Doing Us Good and Plenty (Google eBook)

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C. H. Kerr, 1914 - Labor - 172 pages
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Page 165 - That the labor of a human being is not a commodity or article of commerce. Nothing contained in the antitrust laws shall be construed to forbid the existence and operation of labor, agricultural, or horticultural organizations, instituted for the purposes of mutual help, and not having capital stock or conducted for profits, or to forbid or restrain individual members of such organizations from lawfully carrying out the legitimate objects thereof; nor shall such organizations, or the members thereof,...
Page 113 - The transition we are witnessing is no equable transition of growth and normal alteration, no silent unconscious unfolding of one age into another, its natural heir and successor. Society is looking itself over, in our day, from top to bottom, is making fresh and critical analysis of its very elements, is questioning its oldest practices as freely as its newest, scrutinizing every arrangement and motive of its life, and stands ready to attempt nothing less than a radical reconstruction, which only...
Page 18 - The old proverb or adage, which states that the man who makes two blades of grass grow where one grew before is a public benefactor...
Page 110 - ... to yield their preference and purpose, perhaps their judgment also, in honorable surrender. What we are purposing to do, therefore, is, happily, not to hamper or interfere with business as enlightened business men prefer to do it, or in any sense to put it under the ban. The antagonism between business and government is over. We are now about to give expression to the best business judgment of America, to what we know to be the business conscience and honor of the land. The Government and business...
Page 112 - We are in the presence of a new organization of society. Our life has broken away from the past. The life of America is not the life that it was twenty years ago; it is not the life that it was ten years ago. We have changed our economic conditions, absolutely, frcm top to bottom; and, with our economic society, the organization of our life.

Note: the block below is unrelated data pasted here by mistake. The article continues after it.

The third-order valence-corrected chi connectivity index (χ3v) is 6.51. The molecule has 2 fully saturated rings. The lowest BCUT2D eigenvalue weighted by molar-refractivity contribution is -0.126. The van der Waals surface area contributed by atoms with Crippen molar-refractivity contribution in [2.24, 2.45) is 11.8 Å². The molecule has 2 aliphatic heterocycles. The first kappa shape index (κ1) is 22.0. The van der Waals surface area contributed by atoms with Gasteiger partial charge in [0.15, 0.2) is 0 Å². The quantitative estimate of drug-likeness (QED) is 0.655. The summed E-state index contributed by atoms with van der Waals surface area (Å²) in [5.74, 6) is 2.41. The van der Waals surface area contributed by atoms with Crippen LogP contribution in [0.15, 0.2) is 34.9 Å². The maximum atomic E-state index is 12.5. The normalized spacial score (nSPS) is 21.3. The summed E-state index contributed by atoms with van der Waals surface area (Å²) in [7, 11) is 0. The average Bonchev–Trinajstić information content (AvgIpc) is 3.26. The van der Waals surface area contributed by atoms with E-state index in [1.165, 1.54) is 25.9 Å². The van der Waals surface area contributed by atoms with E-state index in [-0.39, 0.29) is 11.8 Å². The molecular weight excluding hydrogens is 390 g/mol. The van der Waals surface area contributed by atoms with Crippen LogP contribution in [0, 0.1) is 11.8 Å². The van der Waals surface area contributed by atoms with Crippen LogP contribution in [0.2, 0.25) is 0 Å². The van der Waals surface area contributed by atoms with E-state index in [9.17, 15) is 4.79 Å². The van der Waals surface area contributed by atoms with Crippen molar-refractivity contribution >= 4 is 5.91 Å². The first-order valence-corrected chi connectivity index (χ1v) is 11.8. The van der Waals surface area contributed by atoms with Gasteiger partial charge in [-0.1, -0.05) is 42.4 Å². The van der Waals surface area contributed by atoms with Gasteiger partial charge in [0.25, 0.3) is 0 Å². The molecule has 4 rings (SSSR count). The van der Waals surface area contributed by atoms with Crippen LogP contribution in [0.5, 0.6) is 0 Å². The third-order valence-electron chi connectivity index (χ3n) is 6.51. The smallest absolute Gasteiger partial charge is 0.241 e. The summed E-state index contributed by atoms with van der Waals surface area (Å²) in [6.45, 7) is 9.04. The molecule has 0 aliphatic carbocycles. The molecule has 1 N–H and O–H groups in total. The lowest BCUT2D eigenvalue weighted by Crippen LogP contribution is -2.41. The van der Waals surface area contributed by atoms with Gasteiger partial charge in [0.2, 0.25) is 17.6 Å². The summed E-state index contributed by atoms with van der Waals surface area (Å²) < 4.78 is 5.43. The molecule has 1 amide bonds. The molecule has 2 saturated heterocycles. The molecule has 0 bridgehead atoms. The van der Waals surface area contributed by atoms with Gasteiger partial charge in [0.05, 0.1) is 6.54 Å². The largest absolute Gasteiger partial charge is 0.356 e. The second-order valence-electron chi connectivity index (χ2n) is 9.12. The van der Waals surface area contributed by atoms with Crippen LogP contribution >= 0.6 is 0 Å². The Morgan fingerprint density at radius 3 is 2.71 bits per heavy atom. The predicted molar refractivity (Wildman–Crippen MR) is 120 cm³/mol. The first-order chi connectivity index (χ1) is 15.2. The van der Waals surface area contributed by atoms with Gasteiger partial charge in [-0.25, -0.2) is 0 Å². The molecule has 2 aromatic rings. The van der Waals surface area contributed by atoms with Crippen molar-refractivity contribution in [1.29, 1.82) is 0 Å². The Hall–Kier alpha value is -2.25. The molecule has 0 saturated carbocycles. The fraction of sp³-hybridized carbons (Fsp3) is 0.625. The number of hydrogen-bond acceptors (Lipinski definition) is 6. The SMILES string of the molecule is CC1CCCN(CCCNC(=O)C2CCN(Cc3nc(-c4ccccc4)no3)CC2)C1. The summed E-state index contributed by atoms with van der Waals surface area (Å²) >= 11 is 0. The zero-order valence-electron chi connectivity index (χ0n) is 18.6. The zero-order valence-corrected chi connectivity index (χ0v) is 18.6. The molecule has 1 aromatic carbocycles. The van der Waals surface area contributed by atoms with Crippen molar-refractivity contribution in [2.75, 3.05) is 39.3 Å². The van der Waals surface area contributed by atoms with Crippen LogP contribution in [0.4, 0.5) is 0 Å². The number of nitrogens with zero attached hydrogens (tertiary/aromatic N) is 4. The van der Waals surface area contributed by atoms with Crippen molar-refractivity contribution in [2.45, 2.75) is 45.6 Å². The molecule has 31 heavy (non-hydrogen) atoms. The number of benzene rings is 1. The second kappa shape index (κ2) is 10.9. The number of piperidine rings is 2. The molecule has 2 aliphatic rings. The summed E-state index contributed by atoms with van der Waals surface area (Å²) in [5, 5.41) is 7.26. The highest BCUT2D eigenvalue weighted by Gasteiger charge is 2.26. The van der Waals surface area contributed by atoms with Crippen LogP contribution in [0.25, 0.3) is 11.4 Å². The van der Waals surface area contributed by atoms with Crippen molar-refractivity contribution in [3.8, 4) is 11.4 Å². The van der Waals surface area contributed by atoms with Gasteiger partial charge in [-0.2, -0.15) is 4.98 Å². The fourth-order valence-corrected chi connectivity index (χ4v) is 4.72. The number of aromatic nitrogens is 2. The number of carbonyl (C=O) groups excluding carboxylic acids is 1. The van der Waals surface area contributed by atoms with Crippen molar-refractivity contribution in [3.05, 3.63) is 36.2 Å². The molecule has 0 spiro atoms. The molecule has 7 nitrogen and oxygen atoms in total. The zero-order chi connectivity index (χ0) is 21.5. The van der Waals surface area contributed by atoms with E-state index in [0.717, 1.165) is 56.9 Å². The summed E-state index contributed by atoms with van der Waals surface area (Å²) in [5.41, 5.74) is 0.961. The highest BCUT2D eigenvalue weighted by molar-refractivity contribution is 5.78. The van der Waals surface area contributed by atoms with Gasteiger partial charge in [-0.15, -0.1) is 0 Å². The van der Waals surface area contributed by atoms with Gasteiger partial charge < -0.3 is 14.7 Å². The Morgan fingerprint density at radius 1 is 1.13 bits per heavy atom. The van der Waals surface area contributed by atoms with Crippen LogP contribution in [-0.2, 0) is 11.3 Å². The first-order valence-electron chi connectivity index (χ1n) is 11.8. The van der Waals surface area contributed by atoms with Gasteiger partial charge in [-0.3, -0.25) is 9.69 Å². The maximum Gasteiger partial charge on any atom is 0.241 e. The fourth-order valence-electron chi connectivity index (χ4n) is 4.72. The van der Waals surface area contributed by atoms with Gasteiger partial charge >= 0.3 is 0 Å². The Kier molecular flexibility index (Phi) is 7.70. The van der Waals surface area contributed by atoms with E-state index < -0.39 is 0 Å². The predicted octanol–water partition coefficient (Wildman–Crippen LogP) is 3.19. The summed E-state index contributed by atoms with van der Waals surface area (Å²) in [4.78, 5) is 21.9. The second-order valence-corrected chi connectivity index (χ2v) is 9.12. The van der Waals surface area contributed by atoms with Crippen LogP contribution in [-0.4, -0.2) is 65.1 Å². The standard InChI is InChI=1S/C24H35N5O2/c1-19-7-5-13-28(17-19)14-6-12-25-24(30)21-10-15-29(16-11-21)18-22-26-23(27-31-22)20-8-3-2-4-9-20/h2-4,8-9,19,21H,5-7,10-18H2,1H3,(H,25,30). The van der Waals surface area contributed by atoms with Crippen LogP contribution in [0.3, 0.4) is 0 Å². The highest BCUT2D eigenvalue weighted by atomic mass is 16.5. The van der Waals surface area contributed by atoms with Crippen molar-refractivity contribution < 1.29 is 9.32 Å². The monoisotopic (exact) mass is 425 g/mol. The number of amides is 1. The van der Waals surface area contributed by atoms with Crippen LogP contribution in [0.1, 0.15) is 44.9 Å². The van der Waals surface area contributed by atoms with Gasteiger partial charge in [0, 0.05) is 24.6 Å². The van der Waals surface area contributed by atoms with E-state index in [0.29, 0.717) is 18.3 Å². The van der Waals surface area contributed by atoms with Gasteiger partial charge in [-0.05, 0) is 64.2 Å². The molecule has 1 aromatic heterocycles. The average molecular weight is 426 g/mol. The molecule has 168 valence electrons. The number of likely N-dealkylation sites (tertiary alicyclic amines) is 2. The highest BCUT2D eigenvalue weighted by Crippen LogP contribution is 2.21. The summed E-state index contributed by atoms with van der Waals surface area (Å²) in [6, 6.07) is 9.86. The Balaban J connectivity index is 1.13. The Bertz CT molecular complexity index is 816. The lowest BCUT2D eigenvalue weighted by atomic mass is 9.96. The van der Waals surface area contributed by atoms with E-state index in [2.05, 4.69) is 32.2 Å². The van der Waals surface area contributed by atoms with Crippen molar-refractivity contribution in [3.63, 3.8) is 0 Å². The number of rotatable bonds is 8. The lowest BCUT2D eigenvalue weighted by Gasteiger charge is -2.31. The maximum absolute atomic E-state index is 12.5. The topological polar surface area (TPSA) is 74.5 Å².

Page 113 - We are in a temper to reconstruct economic society, as we were once in a temper to reconstruct political society, and political society may itself undergo a radical modification in the process. I doubt if any age was ever more conscious of its task or more unanimously desirous of radical and extended changes in its economic and political practice.
Page 124 - Massachusetts trolleys at prices exorbitantly in excess of their market value ; the unwarranted expenditure of large amounts in 'educating public opinion'; the disposition, without knowledge of the directors, of hundreds of thousands of dollars for influencing public sentiment; the habitual payment of unitemized vouchers without any clear specification of details; the confusing interrelation of the principal company and its subsidiaries and consequent...
Page 88 - State, or any person or persons who shall come into this State armed with deadly weapons of any kind for any such purpose, without a permit in writing from the Governor of this State, shall be guilty of a felony, and on conviction thereof shall be imprisoned in the penitentiary not less than one year nor more than five years : Provided, that nothing contained in this act shall be construed to interfere with the right of any person...
Page 123 - Marked features and significant incidents in the loose, extravagant, and improvident administration of the finances of the New Haven as shown in this investigation are the Boston & Maine despoilment; the iniquity of the Westchester acquisition; the double price paid for the Rhode Island trolleys; the recklessness in the purchase of Connecticut and Massachusetts trolleys at prices exorbitantly in excess of their market value; the unwarranted expenditure of large amounts in
Page 124 - ... funds to political organizations; the scattering of retainers to attorneys of five states, who rendered no itemized bills for services and who conducted no litigation to which the railroad was a party; extensive use of a paid lobby in matters as to which the directors claim to have no information; the attempt to control utterances of the press by subsidizing reporters; payment of money and the profligate issue of free passes to legislators and their friends; the investment of $400,000 in...

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